What is the mobile game that everyone will be talking about this holiday season? Netmarble is confident that the answer to that is “Lineage 2 Revolution.”
The newly launched mobile MMO has some decent momentum at its back, considering that it is Netmarble’s top-grossing game in Korea right now and racked up 1.5 million pre-registrations. The studio is not shy in anticipating that Lineage 2 Revolution will blow up huge in the west as well, taking the top spot on mobile gaming charts.
“I’m taking every measure to make sure that Netmarble US would be successful here. I know for sure that we can reach the top of the charts with a mobile MMORPG,” said Netmarble CEO Shim Chul-Min in an interview. “To make sure that Lineage 2: Revolution becomes the number one mobile game in NA, we’ll do our absolute best.”
According to Kotaku, it has been a mixed bag so far, with many players reporting that they have not been able to get a refund within the 90 day grace period. However, there may be hope. One player reported (and screenshotted) a conversation with Xbox Live support during which the representative said that “all customers who purchased the game will be receiving a refund for it next week automatically.” The rep followed that up by saying that “we were initially waiting on approvals from the publisher to allow refunds to be processed for it.”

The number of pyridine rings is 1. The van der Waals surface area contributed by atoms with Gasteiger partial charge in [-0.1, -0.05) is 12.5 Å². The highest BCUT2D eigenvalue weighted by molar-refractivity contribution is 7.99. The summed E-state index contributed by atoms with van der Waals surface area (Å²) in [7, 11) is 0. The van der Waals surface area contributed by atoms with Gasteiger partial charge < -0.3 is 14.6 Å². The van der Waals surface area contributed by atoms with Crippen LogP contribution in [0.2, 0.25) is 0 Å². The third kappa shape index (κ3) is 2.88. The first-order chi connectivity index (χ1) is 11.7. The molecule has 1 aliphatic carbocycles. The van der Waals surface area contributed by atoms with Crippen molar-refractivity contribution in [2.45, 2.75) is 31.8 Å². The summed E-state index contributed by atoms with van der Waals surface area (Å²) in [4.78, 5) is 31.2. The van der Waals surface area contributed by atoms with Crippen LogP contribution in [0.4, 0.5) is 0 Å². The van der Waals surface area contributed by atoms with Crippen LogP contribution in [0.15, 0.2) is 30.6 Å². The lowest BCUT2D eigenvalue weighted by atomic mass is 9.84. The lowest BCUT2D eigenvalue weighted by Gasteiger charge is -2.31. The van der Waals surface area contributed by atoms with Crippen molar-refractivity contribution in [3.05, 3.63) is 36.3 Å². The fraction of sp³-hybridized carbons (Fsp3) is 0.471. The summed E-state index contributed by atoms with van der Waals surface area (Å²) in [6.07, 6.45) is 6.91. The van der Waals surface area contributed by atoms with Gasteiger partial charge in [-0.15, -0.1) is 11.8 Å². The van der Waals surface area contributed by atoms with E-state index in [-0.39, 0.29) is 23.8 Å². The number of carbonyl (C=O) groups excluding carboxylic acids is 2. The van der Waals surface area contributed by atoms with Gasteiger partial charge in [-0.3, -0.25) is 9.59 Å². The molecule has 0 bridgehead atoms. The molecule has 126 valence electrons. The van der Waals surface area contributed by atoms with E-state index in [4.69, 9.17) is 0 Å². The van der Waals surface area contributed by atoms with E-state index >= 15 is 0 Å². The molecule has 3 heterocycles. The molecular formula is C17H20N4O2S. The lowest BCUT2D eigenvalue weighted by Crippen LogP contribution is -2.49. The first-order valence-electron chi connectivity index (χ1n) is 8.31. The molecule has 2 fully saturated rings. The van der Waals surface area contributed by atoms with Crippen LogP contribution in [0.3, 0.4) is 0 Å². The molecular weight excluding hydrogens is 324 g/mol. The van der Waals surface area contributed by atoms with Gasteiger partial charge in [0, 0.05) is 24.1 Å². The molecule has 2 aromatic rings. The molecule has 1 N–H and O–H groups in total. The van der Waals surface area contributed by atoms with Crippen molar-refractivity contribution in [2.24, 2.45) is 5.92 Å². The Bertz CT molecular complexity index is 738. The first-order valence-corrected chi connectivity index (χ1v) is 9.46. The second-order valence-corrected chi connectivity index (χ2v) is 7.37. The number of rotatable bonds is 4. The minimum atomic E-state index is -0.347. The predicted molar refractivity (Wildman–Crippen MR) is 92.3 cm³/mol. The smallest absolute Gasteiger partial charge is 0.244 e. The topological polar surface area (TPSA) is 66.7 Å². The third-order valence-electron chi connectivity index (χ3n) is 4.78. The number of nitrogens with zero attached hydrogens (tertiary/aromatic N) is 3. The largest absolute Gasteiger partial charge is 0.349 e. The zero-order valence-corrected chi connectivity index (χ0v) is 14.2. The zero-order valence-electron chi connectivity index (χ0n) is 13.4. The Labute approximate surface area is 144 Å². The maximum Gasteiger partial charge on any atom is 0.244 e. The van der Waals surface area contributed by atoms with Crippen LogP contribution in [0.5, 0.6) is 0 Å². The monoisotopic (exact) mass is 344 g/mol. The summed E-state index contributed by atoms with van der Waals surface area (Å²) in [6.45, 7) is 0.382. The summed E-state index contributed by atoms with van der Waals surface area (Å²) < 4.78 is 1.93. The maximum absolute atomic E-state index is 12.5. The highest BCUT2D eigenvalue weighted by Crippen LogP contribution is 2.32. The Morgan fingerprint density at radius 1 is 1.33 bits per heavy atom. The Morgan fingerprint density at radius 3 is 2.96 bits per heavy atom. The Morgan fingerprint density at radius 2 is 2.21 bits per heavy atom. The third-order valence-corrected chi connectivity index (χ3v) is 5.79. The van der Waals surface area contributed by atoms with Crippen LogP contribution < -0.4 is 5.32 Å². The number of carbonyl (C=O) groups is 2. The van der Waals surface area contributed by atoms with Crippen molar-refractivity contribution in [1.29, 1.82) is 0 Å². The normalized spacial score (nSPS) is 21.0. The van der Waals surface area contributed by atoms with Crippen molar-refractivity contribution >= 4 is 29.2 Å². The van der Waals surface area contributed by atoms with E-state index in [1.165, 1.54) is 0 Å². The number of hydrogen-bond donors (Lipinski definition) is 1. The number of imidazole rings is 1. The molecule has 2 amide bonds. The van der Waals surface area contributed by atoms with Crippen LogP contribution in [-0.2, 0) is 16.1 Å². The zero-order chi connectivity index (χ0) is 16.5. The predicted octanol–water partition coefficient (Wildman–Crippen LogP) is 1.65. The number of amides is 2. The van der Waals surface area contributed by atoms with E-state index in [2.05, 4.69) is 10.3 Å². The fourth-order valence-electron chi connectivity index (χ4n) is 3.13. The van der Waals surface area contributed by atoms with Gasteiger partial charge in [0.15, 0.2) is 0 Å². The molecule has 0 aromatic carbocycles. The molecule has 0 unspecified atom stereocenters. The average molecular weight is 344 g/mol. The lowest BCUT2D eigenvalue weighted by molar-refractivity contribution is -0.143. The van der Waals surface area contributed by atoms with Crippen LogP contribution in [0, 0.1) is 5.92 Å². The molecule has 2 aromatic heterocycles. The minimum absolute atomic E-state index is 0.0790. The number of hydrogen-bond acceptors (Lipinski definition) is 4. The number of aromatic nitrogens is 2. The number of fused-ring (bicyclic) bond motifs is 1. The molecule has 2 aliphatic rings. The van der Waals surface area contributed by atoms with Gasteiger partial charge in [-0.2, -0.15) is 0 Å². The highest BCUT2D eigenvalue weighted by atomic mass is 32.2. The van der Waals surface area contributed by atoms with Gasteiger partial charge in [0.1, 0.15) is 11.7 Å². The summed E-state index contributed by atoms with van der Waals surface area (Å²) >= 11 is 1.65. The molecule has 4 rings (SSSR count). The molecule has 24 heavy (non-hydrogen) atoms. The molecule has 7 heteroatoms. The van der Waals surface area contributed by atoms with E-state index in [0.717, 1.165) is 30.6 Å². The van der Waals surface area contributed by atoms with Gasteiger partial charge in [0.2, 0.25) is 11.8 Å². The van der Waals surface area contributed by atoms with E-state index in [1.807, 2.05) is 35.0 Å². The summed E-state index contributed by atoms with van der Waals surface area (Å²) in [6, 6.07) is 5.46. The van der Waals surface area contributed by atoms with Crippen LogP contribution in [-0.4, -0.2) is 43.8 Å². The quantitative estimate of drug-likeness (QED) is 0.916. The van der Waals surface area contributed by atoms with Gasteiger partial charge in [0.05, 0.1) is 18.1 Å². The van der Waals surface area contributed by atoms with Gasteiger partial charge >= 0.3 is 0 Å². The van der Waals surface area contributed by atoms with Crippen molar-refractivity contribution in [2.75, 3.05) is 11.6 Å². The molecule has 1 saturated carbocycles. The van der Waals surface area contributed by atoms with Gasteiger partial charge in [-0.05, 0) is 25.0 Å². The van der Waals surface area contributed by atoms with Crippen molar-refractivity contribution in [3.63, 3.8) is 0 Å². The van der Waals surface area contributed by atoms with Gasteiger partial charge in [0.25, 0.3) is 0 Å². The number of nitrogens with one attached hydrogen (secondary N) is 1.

Early on in all the WoW Classic hoopla, I’d been thinking of World of Warcraft legacy servers as the sort of gimmick servers that a lot of older games put up. Ultima Online, EverQuest, RuneScape – their hardcore servers, progression servers, old-school servers are sort of sideshows, literally, to the “real” game in the center ring.
But the day the Classic WoW subreddit went up and I watched the playerbase neatly conduct its semi-orderly self-partition, my thinking changed, such that I don’t really think it’s just a gimmick anymore. WoW Classic is going to be a whole new game. I’m not even sure Blizzard realizes it yet, given how weird and slapdash the BlizzCon announcement was, but if WoW Classic releases in the next couple of years, it’ll easily be one of the largest and most successful “new” AAA MMORPGs to come out in quite a while. It’ll be up there with AIR and New World. That’s a sobering thought – but maybe not all that surprising.
Are you thinking of WoW Classic as a totally new MMO? How will you be approaching it?
Disney’s image-preservation machine was in high gear this week over two of its most high-profile IPs and the clownshoes video game companies picked to print money with them. First, the Mouse House shredded its Marvel-based partnership with Gazillion, leading to the sunset of the once-popular MMOARPG Marvel Heroes (planned for early next year). And then there’s the whole Star Wars Battlefront 2 fiasco, where EA has temporarily been stymied in its attempt to suck every last dollar from our wallets, at least until The Last Jedi has broken records.
Read on for the very best of this week’s MMO news and opinions.
It has been a long while since we heard anything about Dragon of Legends, a pixel art-style indie MMORPG that ran a small but successful Kickstarter last year and then dropped off the map. Fortunately, the project isn’t vaporware, as evidenced by developers cranking up communication over the past few months.